Large players such as Skender and IKEA are betting that prefab building practices can help meet the rising demand for senior housing.

Chicago-based Skender has morphed in the past 18 months from a general contractor to a vertically integrated manufacturer of prefabricated modular building components for multifamily, senior housing, health care and commercial buildings. The company cut the ribbon on a production facility on Chicago’s Southwest Side in February, and had its first prototype modular units built four months later. Skender has built senior living projects utilizing conventional methods and already is seeing interest from senior living developers in its prefab process.

Meanwhile, Swedish furniture giant IKEA partnered with global construction firm Skanska to create Boklok, a prefabricated affordable housing arm that has built 11,000 homes in Sweden, Denmark and the United Kingdom. In June 2017, Boklok announced the launch of SilviaBo, a new type of prefabricated home for people with dementia, developed in conjunction with Queen Silvia of Sweden and her charitable foundation.

And there are other signs that prefab and modular construction methods are poised to make an impact in senior housing. Elder care innovator Dr. Bill Thomas has spent years working on — and generating interest in — his Minka concept of 3D-printed tiny homes, housing seniors ranging from independent living to memory care.

The senior living industry already has a history with prefabricated and manufactured homes. Mobile home parks have proven popular with active seniors looking to extend their quality of life and their nest eggs, as well as institutional investors and real estate investment trusts seeking stable, long-term investments.



Prefabrication is gaining popularity among contractors and developers looking to cut down on construction costs. The Skender and IKEA initiatives signal that prefabrication may be nearing a breakthrough to mass acceptance. Senior living developers and operators can use this growing trend to address several industry issues, but there are still some obstacles to overcome before prefab becomes commonplace.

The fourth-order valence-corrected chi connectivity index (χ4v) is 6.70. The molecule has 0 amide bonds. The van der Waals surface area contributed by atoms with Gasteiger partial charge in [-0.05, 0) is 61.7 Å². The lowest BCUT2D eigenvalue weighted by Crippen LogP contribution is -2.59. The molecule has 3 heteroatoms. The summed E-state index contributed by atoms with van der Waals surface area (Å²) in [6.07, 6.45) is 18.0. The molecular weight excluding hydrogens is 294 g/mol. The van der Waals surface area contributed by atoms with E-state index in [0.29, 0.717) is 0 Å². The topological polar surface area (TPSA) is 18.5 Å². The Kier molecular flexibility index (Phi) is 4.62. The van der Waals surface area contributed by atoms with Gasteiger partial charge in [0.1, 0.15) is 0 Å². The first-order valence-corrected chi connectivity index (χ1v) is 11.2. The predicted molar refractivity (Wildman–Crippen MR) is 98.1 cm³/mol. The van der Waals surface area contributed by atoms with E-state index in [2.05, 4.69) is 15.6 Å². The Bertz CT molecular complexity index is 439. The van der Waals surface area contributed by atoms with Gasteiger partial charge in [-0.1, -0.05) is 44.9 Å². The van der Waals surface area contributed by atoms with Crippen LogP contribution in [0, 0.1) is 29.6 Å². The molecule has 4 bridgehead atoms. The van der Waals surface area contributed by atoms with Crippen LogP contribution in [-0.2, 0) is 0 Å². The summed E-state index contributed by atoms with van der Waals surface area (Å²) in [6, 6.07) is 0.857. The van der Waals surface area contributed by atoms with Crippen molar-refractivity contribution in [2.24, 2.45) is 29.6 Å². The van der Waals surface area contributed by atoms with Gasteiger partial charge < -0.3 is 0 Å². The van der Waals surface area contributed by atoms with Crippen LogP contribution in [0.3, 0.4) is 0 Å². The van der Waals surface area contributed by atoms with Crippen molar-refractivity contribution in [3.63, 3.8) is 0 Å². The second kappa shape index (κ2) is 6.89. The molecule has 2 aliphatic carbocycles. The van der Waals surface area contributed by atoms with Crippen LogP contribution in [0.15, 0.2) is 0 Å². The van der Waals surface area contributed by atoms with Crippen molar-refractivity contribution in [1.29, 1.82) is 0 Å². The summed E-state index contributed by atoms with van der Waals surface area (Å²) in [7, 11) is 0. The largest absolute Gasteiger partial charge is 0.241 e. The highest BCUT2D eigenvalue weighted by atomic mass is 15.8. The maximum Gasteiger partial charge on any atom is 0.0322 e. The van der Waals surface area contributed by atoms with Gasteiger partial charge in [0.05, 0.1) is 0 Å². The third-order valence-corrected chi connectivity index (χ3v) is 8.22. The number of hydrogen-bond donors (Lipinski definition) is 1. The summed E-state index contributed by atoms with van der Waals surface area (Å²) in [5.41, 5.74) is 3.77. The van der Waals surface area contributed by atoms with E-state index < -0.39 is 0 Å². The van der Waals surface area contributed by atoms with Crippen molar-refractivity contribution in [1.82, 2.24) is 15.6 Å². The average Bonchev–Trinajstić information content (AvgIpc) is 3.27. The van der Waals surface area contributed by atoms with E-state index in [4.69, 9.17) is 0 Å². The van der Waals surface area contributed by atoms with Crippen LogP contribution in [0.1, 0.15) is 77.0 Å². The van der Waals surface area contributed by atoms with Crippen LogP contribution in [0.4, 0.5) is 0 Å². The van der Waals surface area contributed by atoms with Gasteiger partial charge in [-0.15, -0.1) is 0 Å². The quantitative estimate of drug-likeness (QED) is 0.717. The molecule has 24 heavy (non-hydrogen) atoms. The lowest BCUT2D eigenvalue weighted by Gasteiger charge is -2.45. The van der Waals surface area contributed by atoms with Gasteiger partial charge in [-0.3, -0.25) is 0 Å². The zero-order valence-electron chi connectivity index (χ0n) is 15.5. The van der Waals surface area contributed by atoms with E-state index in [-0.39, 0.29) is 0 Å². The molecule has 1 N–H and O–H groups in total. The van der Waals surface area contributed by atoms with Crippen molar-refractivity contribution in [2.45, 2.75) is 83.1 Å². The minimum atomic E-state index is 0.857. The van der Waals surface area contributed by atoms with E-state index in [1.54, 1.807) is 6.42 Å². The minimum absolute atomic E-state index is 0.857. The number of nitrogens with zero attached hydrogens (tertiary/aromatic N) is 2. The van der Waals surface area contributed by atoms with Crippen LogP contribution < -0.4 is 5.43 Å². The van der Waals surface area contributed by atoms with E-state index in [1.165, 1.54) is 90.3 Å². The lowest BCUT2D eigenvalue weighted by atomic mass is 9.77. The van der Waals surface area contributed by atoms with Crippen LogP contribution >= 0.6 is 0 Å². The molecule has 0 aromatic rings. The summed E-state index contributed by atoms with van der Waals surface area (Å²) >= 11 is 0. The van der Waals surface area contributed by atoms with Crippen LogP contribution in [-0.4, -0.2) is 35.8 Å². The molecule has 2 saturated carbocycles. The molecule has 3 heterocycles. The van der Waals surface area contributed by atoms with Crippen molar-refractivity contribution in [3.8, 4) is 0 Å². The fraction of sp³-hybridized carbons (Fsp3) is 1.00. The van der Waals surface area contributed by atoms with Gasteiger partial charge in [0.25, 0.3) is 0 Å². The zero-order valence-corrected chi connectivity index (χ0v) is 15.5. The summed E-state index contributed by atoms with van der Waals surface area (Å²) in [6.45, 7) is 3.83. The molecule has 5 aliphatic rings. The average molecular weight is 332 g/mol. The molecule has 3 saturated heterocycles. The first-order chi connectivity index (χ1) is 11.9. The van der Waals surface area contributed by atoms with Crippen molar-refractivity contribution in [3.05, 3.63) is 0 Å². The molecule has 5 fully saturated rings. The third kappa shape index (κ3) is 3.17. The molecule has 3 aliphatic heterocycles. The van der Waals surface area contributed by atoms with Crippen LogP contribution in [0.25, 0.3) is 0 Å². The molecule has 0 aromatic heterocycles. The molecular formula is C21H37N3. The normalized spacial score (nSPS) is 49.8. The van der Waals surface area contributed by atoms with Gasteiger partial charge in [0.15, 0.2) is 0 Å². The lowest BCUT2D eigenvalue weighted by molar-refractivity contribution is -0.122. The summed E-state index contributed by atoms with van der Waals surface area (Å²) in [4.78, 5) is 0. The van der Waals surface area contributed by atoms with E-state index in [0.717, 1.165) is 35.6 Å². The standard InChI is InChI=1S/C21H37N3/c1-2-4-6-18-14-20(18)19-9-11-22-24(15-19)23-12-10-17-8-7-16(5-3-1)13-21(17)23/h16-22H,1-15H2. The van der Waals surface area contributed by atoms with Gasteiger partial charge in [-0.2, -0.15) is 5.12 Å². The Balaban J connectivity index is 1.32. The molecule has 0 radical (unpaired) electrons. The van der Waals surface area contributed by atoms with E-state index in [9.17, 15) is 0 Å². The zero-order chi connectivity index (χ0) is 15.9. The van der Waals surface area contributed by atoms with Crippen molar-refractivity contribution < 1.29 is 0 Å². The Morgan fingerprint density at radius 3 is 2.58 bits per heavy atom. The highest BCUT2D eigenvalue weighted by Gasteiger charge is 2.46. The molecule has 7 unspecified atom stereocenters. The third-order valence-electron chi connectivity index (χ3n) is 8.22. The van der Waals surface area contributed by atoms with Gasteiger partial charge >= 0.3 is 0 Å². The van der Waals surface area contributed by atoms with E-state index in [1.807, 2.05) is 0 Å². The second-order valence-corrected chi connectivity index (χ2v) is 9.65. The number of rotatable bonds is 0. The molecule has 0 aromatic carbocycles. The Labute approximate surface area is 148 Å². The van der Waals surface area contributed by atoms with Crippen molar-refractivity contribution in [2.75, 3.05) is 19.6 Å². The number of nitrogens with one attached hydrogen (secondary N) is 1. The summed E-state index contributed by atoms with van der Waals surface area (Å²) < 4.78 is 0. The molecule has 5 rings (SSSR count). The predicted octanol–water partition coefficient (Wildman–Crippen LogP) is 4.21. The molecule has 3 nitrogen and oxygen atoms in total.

Prefabrication is the practice of assembling components of a building in a factory or other facility, then transporting the completed product to the construction site, to be placed within the structure.

Prefabrication holds many advantages to the way buildings are currently constructed. It can save on costs, speed up construction schedules, reduce the need for rework, improve safety and cleanliness on a job site and lead to higher quality buildings and a greater ability to win jobs.

The main obstacle may be a construction industry reluctant to embrace innovation, even as prefabrication is becoming a growing component of the sector overall. The average use of prefab was 35% in 2016, compared to 13% in 2010, according to a 2017 report by the Fails Management Institute (FMI). This is despite potential benefits: For every dollar spent on prefab, contractors realize a nearly 13% return on investment as a quantifiable benefit to the project, according to a 2014 survey from Chicago-based Mortenson Construction.

For construction companies, adopting prefabrication requires significant upfront investment, a long-range strategy to convince developers of the benefits, and patience, Skender CTO Stacy Scopano told Senior Housing News.

Skender decided to make the play into prefab in part because the company’s leaders sought to eliminate inefficiencies in the existing, fragmented construction model, with manufacturing, design and construction separated from each other. In February 2018, The firm acquired a boutique design studio, Indigenous Architecture, and hired Tim Swanson, formerly of design firm CannonDesign, as chief design officer. Scopano joined Skender earlier this year.

Skender is applying assembly line principles to its prefab manufacturing plant. The frames for its modular units can be assembled in one section of the plant, then lifted via gantry cranes to another point where the plumbing, ventilation and electrical is added, then to another point where walls, flooring and insulation is installed and the process is completed. Everything is pre-cut to size, so that it can be dropped in and secured, Scopano told SHN.

The process requires coordination between assembly teams and, as workers become more accustomed to the process, Skender envisions a four-day timetable to complete a modular unit.